2008/12/08: the Update Information Page is open.
The Hayabusa (the original code name was MUSES-C) engineering spacecraft was designed to acquire samples from the surface of near-Earth asteroid 25143 Itokawa (1998 SF36) and return them to Earth. The main objectives of the mission were to demonstrate the performance of various technical items such as ion engines, autonomous navigation, sampling of the asteroid's surface, and high-speed reentry into the Earth's atmosphere. In addition, important scientific results were expected from this mission.
HAYABUSA spacecraft was launched by the fifth Mu V launch vehicle on 9 May 2003. After cruising with nearly continuous operation of the ion engines and an Earth swingby on 19 May 2004, the spacecraft arrived at an altitude of about 20 km (Gate position) near the sub-Earth point on 12 September 2005. After a period of reconnaissance operation, the spacecraft transferred to the nominal hovering position (Home position) on 30 September 2005, at an altitude of about 7 km from the asteroid's surface and near the sub-Earth point. During 8 to 28 October 2005, the spacecraft left the home position and made tours to various altitudes and solar phase angles to access the polar regions. A sampling location on a smooth terrain called Muses Sea was selected. The touchdown, the 30-min stay on the asteroid surface, and the liftoff were performed on 19 and 25 November.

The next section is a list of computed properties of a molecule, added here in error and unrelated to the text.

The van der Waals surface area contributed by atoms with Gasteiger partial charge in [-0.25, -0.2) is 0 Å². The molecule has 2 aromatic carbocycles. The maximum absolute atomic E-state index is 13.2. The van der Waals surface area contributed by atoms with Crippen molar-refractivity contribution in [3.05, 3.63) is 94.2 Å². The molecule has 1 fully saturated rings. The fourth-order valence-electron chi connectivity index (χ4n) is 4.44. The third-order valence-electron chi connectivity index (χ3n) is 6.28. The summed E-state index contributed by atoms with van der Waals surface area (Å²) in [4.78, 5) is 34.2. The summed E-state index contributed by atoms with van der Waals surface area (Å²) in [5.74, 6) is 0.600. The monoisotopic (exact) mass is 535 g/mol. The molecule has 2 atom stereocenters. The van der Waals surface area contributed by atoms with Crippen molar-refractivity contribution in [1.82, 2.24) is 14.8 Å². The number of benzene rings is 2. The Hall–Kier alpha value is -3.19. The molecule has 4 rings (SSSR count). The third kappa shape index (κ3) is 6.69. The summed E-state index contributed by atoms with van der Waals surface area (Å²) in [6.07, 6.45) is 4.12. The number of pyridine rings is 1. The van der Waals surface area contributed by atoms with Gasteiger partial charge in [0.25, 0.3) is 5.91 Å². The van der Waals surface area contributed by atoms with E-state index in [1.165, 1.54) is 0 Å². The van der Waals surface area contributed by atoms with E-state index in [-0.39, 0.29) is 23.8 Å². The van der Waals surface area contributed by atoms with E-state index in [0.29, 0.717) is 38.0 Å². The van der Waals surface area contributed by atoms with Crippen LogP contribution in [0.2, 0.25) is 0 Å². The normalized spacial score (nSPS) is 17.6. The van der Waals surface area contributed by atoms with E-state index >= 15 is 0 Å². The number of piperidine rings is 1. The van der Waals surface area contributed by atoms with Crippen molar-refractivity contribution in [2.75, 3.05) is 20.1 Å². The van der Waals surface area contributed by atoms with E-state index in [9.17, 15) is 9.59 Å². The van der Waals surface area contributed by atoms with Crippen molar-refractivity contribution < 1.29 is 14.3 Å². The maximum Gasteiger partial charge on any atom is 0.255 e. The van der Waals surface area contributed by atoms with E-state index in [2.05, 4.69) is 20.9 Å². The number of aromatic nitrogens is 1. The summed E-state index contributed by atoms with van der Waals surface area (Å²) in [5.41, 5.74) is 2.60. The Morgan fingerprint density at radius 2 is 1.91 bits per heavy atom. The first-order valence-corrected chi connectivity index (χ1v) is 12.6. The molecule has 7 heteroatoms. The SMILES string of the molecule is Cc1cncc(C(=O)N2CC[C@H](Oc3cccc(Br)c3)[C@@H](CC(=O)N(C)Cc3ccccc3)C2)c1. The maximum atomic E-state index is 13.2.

On 13 June 2010, HAYABUSA returned to the Earth after 7 years of arrival. The re-entry capsule was found sitting in the Woomera desert, Australia. There were many particles inside the capsule, most of microscopic grains, originated from Asteroid Itokawa. The initial analysis of the particles was finished and reported. At present, the particles are locked away in storage strictly, and the international A/O is open to researches.